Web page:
The jury will hear Cosby’s past testimony about giving quaaludes to women before sex, calling the pills “the same as a person would say, ‘Have a drink.'” The testimony being used in the case is a win for the prosecution.

Cosby’s defense sought to discredit Constand in the first trial – pointing to inconsistencies in her story. The defense also noted that Cosby and Constand had spoken over the phone dozens of times since the alleged incident, with Constand initiating the majority of those calls.

This time around, Cosby’s defense is trying to portray Constand as an opportunist who feigned romantic interest in him and then leveled a false accusation of sexual assault so she could file a lawsuit. The defense is also noting that Constand called him twice on Valentine’s Day, about a month after the alleged assault.

However, Constand has said those calls were about basketball to a person she once considered to be a mentor. Records show she did make two brief calls to Cosby on Feb. 14, 2004, around the time of a Temple home game.

The defense is allowed to call a witness in the retrial who says Cosby’s accuser talked about framing a “high-profile person” before she lodged sexual abuse allegations against him. Marguerite Jackson, a former Temple administrator who said she was friends with Constand and shared hotel rooms with her, was not permitted to testify at the first trial.

Cosby has a new legal team for the upcoming trial, led by former Michael Jackson attorney Tom Mesereau.

A week before the retrial, Cosby’s defense made a last-ditch effort to push the case back by asking the judge to recuse himself because his wife is a social worker who advocates for victims of sexual assault. Judge Steven O’Neill, who presided over the first trial, pushed back against accusations that he’s influenced by his wife’s work and denied the request.

#MeToo effect

Janice Dickinson walks through the Montgomery County Courthouse during Bill Cosby's sexual assault retrial Thursday, April 12, 2018, in Norristown, Pa. (Mark Makela/Pool Photo via AP)

Model and reality television star Janice Dickinson was one of five other woman who testified against Bill Cosby at the trial as part of the prosecution’s attempt to establish a pattern of behavior.  (AP Photo/Mark Makela)

While a jury didn’t convict Cosby at the first trial, there is speculation that the national #MeToo movement against sexual harassment, assault and misconduct could play a role with jurors this go-around.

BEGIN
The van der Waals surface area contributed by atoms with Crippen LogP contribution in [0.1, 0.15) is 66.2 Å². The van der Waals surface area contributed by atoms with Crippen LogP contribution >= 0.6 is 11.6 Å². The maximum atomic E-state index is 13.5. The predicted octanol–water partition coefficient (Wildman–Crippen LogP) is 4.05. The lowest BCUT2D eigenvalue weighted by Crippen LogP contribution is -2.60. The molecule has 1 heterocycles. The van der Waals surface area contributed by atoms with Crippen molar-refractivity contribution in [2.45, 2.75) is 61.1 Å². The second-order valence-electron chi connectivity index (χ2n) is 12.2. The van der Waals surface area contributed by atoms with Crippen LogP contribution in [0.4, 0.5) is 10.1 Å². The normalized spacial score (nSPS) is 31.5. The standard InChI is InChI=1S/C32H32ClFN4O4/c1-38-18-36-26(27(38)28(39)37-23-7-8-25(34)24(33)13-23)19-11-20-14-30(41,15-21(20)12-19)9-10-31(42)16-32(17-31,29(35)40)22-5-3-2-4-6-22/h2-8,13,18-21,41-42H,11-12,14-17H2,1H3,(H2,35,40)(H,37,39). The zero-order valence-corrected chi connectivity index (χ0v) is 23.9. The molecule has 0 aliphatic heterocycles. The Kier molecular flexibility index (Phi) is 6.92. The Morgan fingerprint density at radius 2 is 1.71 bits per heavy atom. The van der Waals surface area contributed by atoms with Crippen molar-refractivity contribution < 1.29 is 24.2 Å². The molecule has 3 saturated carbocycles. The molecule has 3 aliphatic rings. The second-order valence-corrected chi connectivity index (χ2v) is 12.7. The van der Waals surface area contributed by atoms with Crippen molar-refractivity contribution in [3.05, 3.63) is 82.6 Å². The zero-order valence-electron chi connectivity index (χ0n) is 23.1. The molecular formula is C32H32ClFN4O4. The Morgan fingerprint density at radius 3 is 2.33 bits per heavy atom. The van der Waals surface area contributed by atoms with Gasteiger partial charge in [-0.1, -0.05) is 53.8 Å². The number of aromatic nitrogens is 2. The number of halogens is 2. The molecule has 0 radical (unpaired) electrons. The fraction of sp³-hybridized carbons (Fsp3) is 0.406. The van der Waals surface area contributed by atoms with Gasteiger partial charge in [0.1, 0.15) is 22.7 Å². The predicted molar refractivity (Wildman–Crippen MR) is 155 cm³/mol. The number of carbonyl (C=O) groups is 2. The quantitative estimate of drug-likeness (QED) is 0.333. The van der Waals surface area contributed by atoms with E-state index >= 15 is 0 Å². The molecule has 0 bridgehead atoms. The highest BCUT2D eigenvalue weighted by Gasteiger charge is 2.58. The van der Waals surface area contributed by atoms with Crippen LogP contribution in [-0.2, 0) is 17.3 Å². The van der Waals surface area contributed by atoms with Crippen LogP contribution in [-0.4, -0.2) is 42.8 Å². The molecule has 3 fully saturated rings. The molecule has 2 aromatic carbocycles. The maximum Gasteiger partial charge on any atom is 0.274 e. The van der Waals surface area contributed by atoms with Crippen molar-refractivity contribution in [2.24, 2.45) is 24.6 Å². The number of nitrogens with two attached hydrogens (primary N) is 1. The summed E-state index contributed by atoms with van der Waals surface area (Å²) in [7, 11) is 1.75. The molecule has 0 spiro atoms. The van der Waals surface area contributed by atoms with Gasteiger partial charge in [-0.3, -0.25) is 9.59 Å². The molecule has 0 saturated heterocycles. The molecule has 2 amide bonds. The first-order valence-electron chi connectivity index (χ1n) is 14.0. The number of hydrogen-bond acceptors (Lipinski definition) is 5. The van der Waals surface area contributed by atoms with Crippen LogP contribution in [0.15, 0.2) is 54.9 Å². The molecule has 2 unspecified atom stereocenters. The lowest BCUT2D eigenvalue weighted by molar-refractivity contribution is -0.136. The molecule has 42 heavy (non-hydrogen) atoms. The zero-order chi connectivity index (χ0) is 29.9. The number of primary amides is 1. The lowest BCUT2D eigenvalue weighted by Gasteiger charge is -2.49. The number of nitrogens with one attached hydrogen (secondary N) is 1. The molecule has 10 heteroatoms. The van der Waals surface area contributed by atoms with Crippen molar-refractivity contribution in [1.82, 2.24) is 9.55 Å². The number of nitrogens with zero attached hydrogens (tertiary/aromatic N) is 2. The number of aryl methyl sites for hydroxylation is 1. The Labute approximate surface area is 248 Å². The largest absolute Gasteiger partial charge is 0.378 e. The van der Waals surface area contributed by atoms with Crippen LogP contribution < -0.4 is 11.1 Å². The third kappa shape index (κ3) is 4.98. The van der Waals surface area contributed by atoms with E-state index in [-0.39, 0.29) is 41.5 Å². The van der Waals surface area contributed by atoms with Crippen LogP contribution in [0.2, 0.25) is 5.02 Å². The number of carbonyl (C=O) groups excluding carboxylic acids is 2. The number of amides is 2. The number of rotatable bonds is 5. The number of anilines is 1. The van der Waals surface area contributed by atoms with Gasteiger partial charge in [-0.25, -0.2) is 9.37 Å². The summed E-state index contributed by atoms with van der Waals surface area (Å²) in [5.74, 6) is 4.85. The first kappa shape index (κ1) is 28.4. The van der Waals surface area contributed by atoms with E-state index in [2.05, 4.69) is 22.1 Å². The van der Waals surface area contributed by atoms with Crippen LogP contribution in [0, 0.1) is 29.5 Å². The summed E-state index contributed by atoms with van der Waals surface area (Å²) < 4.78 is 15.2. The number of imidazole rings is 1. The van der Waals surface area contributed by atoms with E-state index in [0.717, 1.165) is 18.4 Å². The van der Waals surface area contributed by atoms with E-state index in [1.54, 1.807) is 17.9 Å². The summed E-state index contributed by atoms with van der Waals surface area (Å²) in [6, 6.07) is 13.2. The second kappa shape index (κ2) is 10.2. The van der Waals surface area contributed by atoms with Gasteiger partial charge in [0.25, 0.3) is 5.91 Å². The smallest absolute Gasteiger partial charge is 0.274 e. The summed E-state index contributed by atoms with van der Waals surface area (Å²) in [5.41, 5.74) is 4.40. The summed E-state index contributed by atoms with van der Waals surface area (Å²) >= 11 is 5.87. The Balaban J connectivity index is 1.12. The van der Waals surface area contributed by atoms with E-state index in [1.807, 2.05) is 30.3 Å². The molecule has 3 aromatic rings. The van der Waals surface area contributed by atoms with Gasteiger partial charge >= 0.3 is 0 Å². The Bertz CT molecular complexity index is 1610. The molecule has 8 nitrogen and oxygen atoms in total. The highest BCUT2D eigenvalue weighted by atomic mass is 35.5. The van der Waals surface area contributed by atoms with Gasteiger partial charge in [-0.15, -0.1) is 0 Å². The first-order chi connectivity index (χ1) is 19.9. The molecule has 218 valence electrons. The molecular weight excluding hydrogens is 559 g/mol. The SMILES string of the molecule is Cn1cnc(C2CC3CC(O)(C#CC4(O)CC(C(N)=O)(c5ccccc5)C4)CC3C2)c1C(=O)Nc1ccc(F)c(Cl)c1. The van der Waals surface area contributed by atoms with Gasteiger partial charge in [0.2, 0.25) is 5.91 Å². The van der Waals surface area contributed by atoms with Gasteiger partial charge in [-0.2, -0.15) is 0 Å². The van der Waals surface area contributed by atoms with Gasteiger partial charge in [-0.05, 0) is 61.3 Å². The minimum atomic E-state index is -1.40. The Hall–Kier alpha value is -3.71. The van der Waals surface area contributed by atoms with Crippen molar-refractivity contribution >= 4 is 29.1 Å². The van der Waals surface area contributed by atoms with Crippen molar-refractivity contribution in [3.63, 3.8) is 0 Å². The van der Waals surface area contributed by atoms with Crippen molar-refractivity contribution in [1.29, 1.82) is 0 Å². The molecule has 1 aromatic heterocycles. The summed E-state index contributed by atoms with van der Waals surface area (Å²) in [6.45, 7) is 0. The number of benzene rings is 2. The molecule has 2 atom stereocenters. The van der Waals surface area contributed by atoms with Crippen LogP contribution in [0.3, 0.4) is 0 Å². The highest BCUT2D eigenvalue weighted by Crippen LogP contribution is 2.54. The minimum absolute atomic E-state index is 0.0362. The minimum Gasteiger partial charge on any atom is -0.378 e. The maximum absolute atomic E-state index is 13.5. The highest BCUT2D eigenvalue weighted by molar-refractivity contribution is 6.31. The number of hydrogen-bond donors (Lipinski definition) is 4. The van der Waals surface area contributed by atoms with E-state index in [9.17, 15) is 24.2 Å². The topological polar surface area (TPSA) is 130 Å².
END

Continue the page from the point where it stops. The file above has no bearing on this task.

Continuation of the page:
“This is about whether you believe the victim or not, and the events of the last year certainly make the case harder for Cosby,” Philadelphia criminal lawyer Alan J. Tauber, who isn’t involved in the case, told The Associated Press. “Ordinary people are seeing people they respect and trust undermined by terrible accusations.”

“This is about whether you believe the victim or not, and the events of the last year certainly make the case harder for Cosby.”

– Lawyer Alan J. Tauber

For the new trial, prosecutors had hoped to call as many as 19 other accusers to show a pattern of “prior bad acts” over five decades; in the first trial, only one woman was allowed to do so.

O’Neill has allowed for five women to testify in the upcoming retrial, including model and reality television star Janice Dickinson. Dickinson, now 63, has alleged that Cosby drugged her, rendering her unconscious, and sexually assaulted her when she was 27.

Dickinson said she did not come forward about what allegedly happened to her at the time because she was afraid of retaliation from Cosby and damages to her career.


The other accusers who testified are: Lise-Lotte Lublin, Chelan Lasha, Janice Baker-Kinney and Heidi Thomas.

First mistrial

Cosby’s original trial ended in a mistrial on June 17, 2017 after the jury deliberated for more than 52 hours over six days and still couldn’t reach a verdict.

Prosecutors immediately promised to retry Cosby, who was freed from prison on $1 million bail.

 Lissa Kaplan and The Associated Press contributed to this report.

Kaitlyn Schallhorn